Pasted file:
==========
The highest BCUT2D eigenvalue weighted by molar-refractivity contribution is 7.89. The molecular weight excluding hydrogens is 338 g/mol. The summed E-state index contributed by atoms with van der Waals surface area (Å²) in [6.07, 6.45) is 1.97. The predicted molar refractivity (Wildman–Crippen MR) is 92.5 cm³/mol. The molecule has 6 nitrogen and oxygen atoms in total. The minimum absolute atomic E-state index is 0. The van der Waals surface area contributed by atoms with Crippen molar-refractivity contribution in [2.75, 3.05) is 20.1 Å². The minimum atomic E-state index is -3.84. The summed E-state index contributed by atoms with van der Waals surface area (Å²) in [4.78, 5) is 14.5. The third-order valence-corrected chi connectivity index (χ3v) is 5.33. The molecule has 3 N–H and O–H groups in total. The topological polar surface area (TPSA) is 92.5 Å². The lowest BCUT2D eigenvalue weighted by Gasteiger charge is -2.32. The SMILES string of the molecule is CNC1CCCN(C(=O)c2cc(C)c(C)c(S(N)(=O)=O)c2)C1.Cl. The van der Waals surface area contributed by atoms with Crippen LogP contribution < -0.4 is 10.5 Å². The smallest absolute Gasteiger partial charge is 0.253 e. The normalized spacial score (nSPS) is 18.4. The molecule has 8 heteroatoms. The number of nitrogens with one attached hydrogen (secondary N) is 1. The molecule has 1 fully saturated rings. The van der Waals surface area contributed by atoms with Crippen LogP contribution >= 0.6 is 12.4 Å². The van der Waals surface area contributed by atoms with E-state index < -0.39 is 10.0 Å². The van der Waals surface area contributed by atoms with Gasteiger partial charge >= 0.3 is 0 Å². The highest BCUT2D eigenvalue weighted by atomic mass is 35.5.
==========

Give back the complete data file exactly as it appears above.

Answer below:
The highest BCUT2D eigenvalue weighted by molar-refractivity contribution is 7.89. The molecular weight excluding hydrogens is 338 g/mol. The summed E-state index contributed by atoms with van der Waals surface area (Å²) in [6.07, 6.45) is 1.97. The predicted molar refractivity (Wildman–Crippen MR) is 92.5 cm³/mol. The molecule has 6 nitrogen and oxygen atoms in total. The minimum absolute atomic E-state index is 0. The van der Waals surface area contributed by atoms with Crippen molar-refractivity contribution in [2.75, 3.05) is 20.1 Å². The minimum atomic E-state index is -3.84. The summed E-state index contributed by atoms with van der Waals surface area (Å²) in [4.78, 5) is 14.5. The third-order valence-corrected chi connectivity index (χ3v) is 5.33. The molecule has 3 N–H and O–H groups in total. The topological polar surface area (TPSA) is 92.5 Å². The lowest BCUT2D eigenvalue weighted by Gasteiger charge is -2.32. The SMILES string of the molecule is CNC1CCCN(C(=O)c2cc(C)c(C)c(S(N)(=O)=O)c2)C1.Cl. The van der Waals surface area contributed by atoms with Crippen LogP contribution < -0.4 is 10.5 Å². The smallest absolute Gasteiger partial charge is 0.253 e. The normalized spacial score (nSPS) is 18.4. The molecule has 8 heteroatoms. The number of nitrogens with one attached hydrogen (secondary N) is 1. The molecule has 1 fully saturated rings. The van der Waals surface area contributed by atoms with Crippen LogP contribution >= 0.6 is 12.4 Å². The van der Waals surface area contributed by atoms with E-state index < -0.39 is 10.0 Å². The van der Waals surface area contributed by atoms with Gasteiger partial charge >= 0.3 is 0 Å². The highest BCUT2D eigenvalue weighted by atomic mass is 35.5.